Can I deduct wages from a salaried employee who is on FMLA?
Can I avoid overtime if someone is working two different jobs for our company? If not, how do I calculate that?
Do I have to pay for travel-to-the-job-site time if the job will involve overnight time?
When is the DOL going to double what a salaried person has to be paid to stay exempt?
On March 15, Tuesday, you can ask the DOL these questions yourself! The Central Maine Human Resources Association is hosting the DOL at its March meeting, which will feature Patty Colarossi from the federal Department of Labor explaining wage and hour laws. The program takes place on March 15, 2016, from 7:45 a.m. to 9:30 a.m. at the Ramada Inn in Lewiston. Cost of the program is included with CMHRA membership and is only $25 for non-members, which includes a full breakfast. Feel free to email questions in advance to rwebber@STA-law.com.
Think your company is not covered because it’s small? Even if the entire enterprise is not covered, one still needs to see if individual employees are covered by federal law. There is individual coverage for workers engaged in interstate commerce, production of goods for commerce, closely related process or occupation directly essential to such production of goods, or domestic service. An individual is engaged in interstate commerce (and therefore protected by federal law) if he or she makes telephone calls to other states, types letters to send to other states, processes credit card transactions, or travels to other states, for just a few examples. What falls under the definition of “interstate commerce” is quite broad.
Common wage and hour problems
Common pitfalls identified by the DOL include:
- Assuming that all employees paid a salary are not due overtime
- Improperly applying an exemption (and, as a result, not paying overtime)
- Limiting the number of hours an employee may record as time worked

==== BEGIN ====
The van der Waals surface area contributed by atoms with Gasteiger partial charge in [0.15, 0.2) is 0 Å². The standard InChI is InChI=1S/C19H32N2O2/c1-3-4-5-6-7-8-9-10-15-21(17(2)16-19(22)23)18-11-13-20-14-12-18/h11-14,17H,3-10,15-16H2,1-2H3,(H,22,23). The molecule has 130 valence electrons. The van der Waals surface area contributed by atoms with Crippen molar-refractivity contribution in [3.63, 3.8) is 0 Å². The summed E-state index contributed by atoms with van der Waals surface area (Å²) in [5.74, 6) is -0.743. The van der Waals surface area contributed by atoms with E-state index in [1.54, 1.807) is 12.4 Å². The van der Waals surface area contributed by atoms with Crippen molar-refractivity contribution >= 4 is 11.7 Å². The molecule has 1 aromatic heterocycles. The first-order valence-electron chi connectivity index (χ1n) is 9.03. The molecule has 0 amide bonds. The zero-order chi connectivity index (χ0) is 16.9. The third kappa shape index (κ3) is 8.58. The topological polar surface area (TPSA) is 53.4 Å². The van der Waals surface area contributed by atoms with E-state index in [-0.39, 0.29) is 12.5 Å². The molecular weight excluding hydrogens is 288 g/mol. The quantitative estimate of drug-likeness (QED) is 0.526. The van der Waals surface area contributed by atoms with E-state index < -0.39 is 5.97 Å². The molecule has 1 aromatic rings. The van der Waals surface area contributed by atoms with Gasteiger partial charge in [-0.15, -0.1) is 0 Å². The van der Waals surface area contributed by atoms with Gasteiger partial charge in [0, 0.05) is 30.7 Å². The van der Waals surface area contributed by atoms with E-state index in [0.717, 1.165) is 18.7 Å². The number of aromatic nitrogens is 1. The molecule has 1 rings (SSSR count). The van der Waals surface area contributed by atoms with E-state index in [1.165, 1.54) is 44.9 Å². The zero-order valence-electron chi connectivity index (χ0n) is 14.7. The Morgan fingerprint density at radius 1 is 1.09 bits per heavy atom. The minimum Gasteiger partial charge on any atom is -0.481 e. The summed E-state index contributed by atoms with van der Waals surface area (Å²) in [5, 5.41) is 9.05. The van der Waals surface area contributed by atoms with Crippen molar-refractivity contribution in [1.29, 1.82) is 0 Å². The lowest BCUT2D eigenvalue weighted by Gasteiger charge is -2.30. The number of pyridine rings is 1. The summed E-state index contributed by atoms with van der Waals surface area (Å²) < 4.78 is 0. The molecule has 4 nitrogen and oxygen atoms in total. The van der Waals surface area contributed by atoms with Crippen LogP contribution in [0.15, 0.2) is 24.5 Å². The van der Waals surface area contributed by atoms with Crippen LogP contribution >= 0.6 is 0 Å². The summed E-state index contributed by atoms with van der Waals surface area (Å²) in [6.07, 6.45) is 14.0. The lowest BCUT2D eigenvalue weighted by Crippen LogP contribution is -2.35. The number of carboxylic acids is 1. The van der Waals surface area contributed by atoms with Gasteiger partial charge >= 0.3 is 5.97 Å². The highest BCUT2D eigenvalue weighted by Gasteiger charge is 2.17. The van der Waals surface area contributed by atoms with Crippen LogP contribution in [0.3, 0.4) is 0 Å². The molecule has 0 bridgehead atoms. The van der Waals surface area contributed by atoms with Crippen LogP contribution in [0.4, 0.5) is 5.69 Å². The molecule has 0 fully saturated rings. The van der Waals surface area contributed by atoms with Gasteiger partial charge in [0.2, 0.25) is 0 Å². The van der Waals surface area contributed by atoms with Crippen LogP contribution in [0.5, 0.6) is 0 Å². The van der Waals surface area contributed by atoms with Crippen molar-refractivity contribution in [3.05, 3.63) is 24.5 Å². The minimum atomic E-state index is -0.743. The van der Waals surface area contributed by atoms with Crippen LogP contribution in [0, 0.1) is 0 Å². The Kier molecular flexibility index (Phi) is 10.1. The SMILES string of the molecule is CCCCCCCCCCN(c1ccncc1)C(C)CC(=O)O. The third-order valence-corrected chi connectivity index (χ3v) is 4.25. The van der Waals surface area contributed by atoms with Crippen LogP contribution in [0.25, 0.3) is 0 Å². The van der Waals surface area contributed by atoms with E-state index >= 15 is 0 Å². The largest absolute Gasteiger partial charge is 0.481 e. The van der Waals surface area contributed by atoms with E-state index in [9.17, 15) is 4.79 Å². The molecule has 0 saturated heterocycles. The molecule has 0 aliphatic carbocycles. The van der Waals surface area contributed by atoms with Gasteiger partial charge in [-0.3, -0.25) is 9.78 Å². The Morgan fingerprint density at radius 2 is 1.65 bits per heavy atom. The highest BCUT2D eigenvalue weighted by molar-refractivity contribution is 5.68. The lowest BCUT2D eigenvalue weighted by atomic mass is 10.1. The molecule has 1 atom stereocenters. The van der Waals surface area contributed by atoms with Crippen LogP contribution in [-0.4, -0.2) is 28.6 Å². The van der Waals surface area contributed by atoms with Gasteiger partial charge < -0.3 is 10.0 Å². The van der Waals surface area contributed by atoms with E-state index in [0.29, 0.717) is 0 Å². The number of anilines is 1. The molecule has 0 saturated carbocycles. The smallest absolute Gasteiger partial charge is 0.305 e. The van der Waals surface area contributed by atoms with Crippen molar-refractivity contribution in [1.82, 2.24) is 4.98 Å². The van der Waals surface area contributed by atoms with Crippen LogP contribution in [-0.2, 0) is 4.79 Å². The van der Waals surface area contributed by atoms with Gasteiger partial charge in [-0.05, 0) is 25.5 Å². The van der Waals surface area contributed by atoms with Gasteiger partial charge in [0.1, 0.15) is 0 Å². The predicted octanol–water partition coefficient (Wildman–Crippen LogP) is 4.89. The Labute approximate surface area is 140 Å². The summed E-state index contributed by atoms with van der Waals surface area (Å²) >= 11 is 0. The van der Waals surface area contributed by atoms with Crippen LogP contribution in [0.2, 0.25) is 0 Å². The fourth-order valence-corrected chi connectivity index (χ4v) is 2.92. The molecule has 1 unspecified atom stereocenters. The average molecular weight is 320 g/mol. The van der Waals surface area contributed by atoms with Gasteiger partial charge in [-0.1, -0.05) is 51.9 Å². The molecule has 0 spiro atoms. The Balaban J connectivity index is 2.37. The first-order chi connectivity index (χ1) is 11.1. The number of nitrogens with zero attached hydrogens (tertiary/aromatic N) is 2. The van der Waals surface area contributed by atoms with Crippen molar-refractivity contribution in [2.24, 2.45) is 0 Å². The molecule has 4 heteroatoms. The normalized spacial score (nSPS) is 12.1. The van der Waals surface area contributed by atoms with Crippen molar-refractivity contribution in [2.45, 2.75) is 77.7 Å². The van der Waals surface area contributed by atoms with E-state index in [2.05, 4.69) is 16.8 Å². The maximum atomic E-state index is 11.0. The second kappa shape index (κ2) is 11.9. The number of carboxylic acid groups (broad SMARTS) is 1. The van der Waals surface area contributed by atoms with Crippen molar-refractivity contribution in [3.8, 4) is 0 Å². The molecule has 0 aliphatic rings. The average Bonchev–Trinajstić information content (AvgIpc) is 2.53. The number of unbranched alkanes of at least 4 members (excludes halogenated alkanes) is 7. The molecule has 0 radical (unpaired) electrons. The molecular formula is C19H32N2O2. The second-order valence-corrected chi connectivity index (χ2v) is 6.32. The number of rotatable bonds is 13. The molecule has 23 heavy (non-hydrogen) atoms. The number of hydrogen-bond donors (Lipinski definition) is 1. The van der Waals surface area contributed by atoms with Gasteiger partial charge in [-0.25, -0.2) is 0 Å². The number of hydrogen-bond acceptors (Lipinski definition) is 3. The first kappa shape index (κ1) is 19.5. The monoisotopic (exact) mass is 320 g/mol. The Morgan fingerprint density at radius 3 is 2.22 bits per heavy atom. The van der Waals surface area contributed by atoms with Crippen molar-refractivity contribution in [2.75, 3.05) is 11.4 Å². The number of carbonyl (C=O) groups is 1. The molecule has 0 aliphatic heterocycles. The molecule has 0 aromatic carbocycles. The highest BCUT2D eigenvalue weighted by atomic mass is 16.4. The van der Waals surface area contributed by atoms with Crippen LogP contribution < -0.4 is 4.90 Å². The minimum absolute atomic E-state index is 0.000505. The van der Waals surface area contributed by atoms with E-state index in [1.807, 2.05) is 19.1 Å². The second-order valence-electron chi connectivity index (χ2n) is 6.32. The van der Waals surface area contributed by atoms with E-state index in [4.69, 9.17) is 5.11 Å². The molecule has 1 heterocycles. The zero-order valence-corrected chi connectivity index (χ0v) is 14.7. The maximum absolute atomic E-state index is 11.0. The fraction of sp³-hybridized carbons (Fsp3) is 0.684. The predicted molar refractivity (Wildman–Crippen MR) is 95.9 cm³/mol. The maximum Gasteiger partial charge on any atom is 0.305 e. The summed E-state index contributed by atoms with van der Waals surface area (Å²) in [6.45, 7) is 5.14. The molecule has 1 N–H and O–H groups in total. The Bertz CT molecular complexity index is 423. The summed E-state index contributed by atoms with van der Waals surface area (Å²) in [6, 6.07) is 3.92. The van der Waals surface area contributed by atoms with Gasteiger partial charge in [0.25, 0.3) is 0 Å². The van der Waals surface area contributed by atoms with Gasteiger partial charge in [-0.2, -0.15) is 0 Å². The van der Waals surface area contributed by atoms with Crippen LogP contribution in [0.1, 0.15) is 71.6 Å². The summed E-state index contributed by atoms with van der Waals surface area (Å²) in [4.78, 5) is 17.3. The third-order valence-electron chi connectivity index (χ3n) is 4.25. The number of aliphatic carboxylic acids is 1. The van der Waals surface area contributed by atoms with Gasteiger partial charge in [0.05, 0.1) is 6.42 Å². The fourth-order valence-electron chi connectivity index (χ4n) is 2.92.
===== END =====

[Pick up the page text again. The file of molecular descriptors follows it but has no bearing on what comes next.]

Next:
- Failing to pay for all hours an employee is “suffered or permitted” to work
- Failing to include all pay in the “regular rate” that is then used to determine what the overtime rate is
- Making improper deductions from wages that cut into required minimum wage or overtime such as deductions for shortages, drive-offs, damage, tools, uniforms (note that a number of these items are illegal to deduct at all under state law regardless of whether the deduction affects whether the employee is receiving enough to meet minimum wage and overtime due)
- Treating an employee like an independent contractor
Finally, despite the delay of the deadline for the DOL’s implementation of its new rule regarding how much an employee must be paid in order to be exempt (the proposal is that they must be paid up to $50K!), it is not too early to start looking at what employees are being paid who are treated as exempt (not paid overtime). Determine how many salaries can be increased within budget and how many others will need to change to hourly, with some mechanism to deal with overtime. Look at whether the hourly rate could be lowered to keep the employee receiving about the same even with overtime…..but keep morale in mind too. Morale and turnover both come with their own costs which, while harder to calculate, still exist and still affect the bottom line.
This article is not legal advice but should be considered as general guidance in the area of employment and corporate law. Rebecca Webber is an employment attorney; others at the firm handle business and other matters. You can contact us at 784-3200 (telephone). Skelton Taintor & Abbott is a full service law firm providing legal services to individuals, companies, and municipalities throughout Maine. It has been in operation since its founding in 1853.